Or to put it another way, how do you know to search for “01-01 abcd 01” when you want to make modifications to the Passage that describes the MC’s first visit to the Library.

I work entirely chronologically, and assign passage numbers chronologically. As ridiculous as it may sound, I simply remember what’s in each passage based on context and its location in the story structure. I also don’t mind losing a few seconds to search if I can’t remember.


In order to save time and energy…

  1. How do you handle “gaps”? I mean, suppose you have branch 1, 2, 3. You remove branch 2. Now you have a node with two branches 1 and 3. Did you ever had any trouble about that?
  2. If you keep adding branches numerical info into the same name, wont you end up with only an original semantic sequence of words followed by an idefinite number of dots and numbers?
  3. Have you identified any problem regarding your naming system?

It’s actually useful to just see there’s a gap there because it’s easy to pick out if you want to come back to it later.

I’m sort of new with pure twine, and I’m finding I make really weird choice texts and let that auto generate as the name of the next passage. And I’m also used to doing find and replace to locate content within it.

It seems the major reason to sequentially number passages is if you intend to export to say, a word processor, for review/spellcheck etc. and you want it to be in that specific order.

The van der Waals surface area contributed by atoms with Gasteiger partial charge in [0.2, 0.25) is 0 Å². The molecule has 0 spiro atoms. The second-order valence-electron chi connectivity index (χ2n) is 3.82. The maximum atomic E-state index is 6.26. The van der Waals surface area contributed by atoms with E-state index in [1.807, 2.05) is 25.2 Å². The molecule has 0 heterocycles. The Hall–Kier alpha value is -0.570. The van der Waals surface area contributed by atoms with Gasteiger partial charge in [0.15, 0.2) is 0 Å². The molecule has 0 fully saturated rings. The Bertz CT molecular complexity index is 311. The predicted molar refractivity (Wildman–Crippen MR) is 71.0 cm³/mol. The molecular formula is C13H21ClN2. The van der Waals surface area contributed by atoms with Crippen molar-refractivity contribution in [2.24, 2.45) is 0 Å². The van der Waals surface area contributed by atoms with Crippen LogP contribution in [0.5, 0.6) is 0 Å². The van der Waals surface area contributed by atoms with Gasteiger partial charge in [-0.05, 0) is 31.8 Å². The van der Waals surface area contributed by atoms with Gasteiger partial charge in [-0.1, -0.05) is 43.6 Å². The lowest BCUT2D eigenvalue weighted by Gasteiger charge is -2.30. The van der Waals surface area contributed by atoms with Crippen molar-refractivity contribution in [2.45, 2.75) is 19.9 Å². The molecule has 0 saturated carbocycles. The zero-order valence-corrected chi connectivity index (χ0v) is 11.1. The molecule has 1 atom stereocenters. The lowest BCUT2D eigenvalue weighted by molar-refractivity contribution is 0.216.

I also really like the flowchart UI and enjoy shoving passages around into stacks by plot locale and content, whatever hits at the moment.

To answer -

  1. I haven’t had any trouble with branches - if I cut branch 2, then branch 1 and 3 remain as they are, with no change. If a section needs to be edited or rewritten, I can fill in the appropriate code and passage from my outline, and return to it later.
  2. Technically, yes. If the change is large enough - like in one of my projects that involves massive changes in world-state and major character deaths - then I’ll actually split off into another file that reflects that change and work with all variations in parallel, following the same conventions as before. This is uncommon; most of my choices do end up converging somewhere, typically the end of a chapter.
  3. The only issues I’ve ever had are with inserting or deleting passages after a section is complete (usually due to my own coding issues or major edits, which is why I try to have everything edited before I go to code), and the occasional spelling/syntax error from typing quickly.